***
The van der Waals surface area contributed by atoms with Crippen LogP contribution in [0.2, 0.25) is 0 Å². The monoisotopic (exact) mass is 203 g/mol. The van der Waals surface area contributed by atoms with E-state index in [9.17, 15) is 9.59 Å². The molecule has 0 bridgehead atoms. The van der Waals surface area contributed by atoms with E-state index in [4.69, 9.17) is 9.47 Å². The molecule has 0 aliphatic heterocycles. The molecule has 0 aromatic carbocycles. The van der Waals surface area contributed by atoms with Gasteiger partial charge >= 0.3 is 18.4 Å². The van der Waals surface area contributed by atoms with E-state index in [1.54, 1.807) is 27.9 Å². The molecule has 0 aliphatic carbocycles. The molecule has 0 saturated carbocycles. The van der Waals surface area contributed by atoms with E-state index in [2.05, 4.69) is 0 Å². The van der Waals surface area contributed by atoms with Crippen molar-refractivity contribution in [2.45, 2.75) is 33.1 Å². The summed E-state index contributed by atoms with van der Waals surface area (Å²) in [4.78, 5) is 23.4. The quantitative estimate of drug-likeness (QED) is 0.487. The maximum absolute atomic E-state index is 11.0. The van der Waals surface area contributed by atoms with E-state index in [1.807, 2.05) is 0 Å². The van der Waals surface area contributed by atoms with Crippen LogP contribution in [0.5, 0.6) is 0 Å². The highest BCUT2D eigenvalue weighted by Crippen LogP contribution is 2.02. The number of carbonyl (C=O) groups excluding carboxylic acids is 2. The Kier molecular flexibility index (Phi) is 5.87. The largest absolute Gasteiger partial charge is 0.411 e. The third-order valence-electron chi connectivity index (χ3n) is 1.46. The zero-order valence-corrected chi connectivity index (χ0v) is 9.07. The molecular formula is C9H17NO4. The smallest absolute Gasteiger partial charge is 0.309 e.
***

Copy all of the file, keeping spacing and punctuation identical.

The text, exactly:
The van der Waals surface area contributed by atoms with Crippen LogP contribution in [0.2, 0.25) is 0 Å². The monoisotopic (exact) mass is 203 g/mol. The van der Waals surface area contributed by atoms with E-state index in [9.17, 15) is 9.59 Å². The molecule has 0 bridgehead atoms. The van der Waals surface area contributed by atoms with E-state index in [4.69, 9.17) is 9.47 Å². The molecule has 0 aliphatic heterocycles. The molecule has 0 aromatic carbocycles. The van der Waals surface area contributed by atoms with Gasteiger partial charge >= 0.3 is 18.4 Å². The van der Waals surface area contributed by atoms with E-state index in [1.54, 1.807) is 27.9 Å². The molecule has 0 aliphatic carbocycles. The molecule has 0 saturated carbocycles. The van der Waals surface area contributed by atoms with E-state index in [2.05, 4.69) is 0 Å². The van der Waals surface area contributed by atoms with Crippen molar-refractivity contribution in [2.45, 2.75) is 33.1 Å². The summed E-state index contributed by atoms with van der Waals surface area (Å²) in [4.78, 5) is 23.4. The quantitative estimate of drug-likeness (QED) is 0.487. The maximum absolute atomic E-state index is 11.0. The van der Waals surface area contributed by atoms with E-state index in [1.807, 2.05) is 0 Å². The van der Waals surface area contributed by atoms with Crippen LogP contribution in [0.5, 0.6) is 0 Å². The highest BCUT2D eigenvalue weighted by Crippen LogP contribution is 2.02. The number of carbonyl (C=O) groups excluding carboxylic acids is 2. The Kier molecular flexibility index (Phi) is 5.87. The largest absolute Gasteiger partial charge is 0.411 e. The third-order valence-electron chi connectivity index (χ3n) is 1.46. The zero-order valence-corrected chi connectivity index (χ0v) is 9.07. The molecular formula is C9H17NO4. The smallest absolute Gasteiger partial charge is 0.309 e.